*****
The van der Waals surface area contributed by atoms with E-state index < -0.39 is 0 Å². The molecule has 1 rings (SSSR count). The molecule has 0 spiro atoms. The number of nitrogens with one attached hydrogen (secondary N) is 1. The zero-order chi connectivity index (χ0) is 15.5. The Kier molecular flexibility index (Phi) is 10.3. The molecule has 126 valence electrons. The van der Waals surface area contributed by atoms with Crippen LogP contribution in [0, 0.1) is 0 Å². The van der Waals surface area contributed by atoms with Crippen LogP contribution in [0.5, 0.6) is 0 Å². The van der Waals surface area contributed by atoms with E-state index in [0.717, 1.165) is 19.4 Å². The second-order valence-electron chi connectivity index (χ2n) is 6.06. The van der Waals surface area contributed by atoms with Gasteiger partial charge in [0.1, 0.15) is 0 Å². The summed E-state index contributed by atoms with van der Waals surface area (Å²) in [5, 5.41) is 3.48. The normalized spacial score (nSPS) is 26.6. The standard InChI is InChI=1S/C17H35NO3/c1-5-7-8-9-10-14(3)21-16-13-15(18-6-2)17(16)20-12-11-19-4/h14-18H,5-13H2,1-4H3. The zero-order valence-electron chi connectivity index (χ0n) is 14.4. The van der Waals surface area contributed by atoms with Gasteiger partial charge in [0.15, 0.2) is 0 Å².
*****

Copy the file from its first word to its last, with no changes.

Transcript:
The van der Waals surface area contributed by atoms with E-state index < -0.39 is 0 Å². The molecule has 1 rings (SSSR count). The molecule has 0 spiro atoms. The number of nitrogens with one attached hydrogen (secondary N) is 1. The zero-order chi connectivity index (χ0) is 15.5. The Kier molecular flexibility index (Phi) is 10.3. The molecule has 126 valence electrons. The van der Waals surface area contributed by atoms with Crippen LogP contribution in [0, 0.1) is 0 Å². The van der Waals surface area contributed by atoms with Crippen LogP contribution in [0.5, 0.6) is 0 Å². The van der Waals surface area contributed by atoms with E-state index in [0.717, 1.165) is 19.4 Å². The second-order valence-electron chi connectivity index (χ2n) is 6.06. The van der Waals surface area contributed by atoms with Gasteiger partial charge in [0.1, 0.15) is 0 Å². The summed E-state index contributed by atoms with van der Waals surface area (Å²) in [5, 5.41) is 3.48. The normalized spacial score (nSPS) is 26.6. The standard InChI is InChI=1S/C17H35NO3/c1-5-7-8-9-10-14(3)21-16-13-15(18-6-2)17(16)20-12-11-19-4/h14-18H,5-13H2,1-4H3. The zero-order valence-electron chi connectivity index (χ0n) is 14.4. The van der Waals surface area contributed by atoms with Gasteiger partial charge in [0.15, 0.2) is 0 Å².